It’s So Important to Make Space for Grief During the Holidays!

We are days away from plunging headfirst into the rough and tumble holiday season.  

A week from today is  Thanksgiving and I don’t know about you, but it seems that once I eat the turkey and dressing, the clock moves faster and the days crowd one another in a race to Christmas and the end of the year.

So I want to take a minute to think about how important it is to make and maintain space for grief during this busy season.

Read the rest here: The Importance of Making Space for Grief During Holidays

Holidays 2020: Surviving Siblings

Surviving siblings are often called “forgotten grievers”. It’s natural and understandable for folks to focus on parents who lose a child.

But many, many grieving families include siblings who are not only grieving their brother or sister but also the family they once knew.

Sometimes holiday traditions are comforting and siblings long for things to be as close to “normal” as possible. Sometimes they are an uncomfortable reminder of how very different things have become.

Either way, it’s important for parents to remember that surviving siblings need an opportunity to speak aloud whatever may be in their hearts.

❤ Melanie

I have never wanted to make my life journey with blinders on.  I realized young that MY perspective is not the only one.  I understand that more clearly now. 

So I try hard to think about, acknowledge and accommodate the feelings and needs of others.

But it’s especially challenging since Dominic left us.  And doubly so this time of year when every sight, smell and song screams, “It’s the holidays and HE IS NOT HERE!

I may not be as thoughtful to some in my circle as want to be, but I will expend every ounce of energy and effort I can muster to make space for my living children’s needs during this season. 

Read the rest here: Holidays and Grief: Surviving Siblings

Holidays 2020: What the Bereaved Need From Family and Friends

This is the most shared post on the site.

When I wrote it, I was writing my personal feelings after a couple of years trying to fumble through holidays with friends and family. It was an honest expression of how hard it was and continues to be to navigate the stress-filled season of Thanksgiving through New Year’s Day.

I’m not sure I’ve grown any more skillful in fitting all the pieces together-especially as our family grows and moves in different directions-but I continue striving to keep the lines of communication open and to try to acknowledge and accommodate everyone’s needs as best I can.

❤ Melanie

“I know it is hard.  I know you don’t truly understand how I feel.  You can’t.  It wasn’t your child.

I know I may look and act like I’m “better”.  I know that you would love for things to be like they were:  BEFORE.  But they aren’t.

I know my grief interferes with your plans.  I know it is uncomfortable to make changes in traditions we have observed for years.  But I can’t help it I didn’t ask for this to be my life.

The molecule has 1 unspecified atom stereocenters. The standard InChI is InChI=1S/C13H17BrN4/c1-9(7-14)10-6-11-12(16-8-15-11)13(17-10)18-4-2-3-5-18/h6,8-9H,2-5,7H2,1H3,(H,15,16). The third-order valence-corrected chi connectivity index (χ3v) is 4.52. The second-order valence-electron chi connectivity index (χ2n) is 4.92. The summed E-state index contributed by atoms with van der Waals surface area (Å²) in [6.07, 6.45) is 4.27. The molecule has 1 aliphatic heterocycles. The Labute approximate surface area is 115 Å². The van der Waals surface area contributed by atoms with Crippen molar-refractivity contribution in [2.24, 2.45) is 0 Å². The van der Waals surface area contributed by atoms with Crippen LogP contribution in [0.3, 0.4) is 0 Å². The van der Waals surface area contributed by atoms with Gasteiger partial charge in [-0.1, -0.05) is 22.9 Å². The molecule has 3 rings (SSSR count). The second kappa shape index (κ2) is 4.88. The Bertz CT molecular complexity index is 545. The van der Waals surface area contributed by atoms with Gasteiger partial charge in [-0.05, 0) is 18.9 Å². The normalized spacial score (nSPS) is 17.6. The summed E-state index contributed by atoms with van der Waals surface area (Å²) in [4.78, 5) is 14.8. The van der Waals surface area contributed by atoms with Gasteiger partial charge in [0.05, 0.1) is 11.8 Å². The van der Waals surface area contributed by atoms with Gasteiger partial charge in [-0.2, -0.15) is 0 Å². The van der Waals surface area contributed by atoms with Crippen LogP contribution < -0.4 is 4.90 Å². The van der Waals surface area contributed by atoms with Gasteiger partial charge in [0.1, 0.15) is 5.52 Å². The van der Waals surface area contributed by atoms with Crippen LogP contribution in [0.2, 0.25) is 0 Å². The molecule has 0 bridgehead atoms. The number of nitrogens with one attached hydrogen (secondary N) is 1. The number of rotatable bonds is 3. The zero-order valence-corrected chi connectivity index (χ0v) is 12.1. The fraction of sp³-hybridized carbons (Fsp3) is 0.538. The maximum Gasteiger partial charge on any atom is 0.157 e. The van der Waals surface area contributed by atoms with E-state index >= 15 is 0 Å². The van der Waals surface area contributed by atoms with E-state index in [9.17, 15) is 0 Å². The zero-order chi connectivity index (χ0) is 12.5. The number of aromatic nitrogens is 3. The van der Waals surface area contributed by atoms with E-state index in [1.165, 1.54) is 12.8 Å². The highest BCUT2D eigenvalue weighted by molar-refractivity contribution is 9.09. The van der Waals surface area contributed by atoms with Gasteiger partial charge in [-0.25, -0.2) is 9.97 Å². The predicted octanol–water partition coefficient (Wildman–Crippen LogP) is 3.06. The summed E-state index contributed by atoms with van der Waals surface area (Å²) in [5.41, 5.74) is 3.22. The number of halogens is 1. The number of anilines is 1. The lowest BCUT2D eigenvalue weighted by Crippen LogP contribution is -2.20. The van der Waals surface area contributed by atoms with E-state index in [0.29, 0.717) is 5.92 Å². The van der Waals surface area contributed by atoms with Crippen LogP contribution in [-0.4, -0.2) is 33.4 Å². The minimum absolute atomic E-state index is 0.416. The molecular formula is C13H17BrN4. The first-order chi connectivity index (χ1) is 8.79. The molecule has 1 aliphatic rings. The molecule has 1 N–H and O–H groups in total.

I know that every year I seem to need something different.  I know that’s confusing and may be frustrating.  But I’m working this out as I go.  I didn’t get a “how to” manual when I buried my son.  It’s new for me every year too.

Read the rest here: Grief and Holidays: What the Bereaved Need From Friends and Family

Holidays 2020: Grief, Holidays and Hard Conversations

One of the things I’m learning in this journey is that people are much more likely to listen and be willing to make accommodations for my tender heart if I approach them BEFORE the “big day”-whatever that may be.

And yes, it seems unfair that those of us carrying a load of grief are also the ones that have to alert others to the load we’re carrying, but that’s simply the way it is.

They don’t know what they don’t know.

So, if you need to change things around consider speaking up NOW instead of huffing off LATER.

Read the rest here: Grief, Holidays and Hard Conversations

Ready or Not, Here Come the Holidays…

We’ve reached the peak of Hallowthankmas in the stores.

I‘ve never liked smashing one holiday on top of another which seems, in my mind, to rob each of their respective unique characteristics.

I’m also particularly frustrated that Halloween-a “holiday” mocking death and focused on fear (for many)-occupies way more space in mass retailers’ aisles than Thanksgiving.

But I can no more hold back the onslaught of merchandising than I can the days marching resolutely toward end of year holidays even if I choose not to join the commercial bandwagon.

So here we are.

There are forty-four days until Thanksgiving and seventy-three days until Christmas.

Read the rest here: Holidays are Coming, Ready or Not!

What About The Holidays?

I know it’s still rather warm in many parts of the United States but like it or not the holidays are coming.

And this year promises to be more difficult for everyone.

Now it’s not only the bereaved trying to avoid the mines of tradition set amidst the fields of fall and winter celebrations.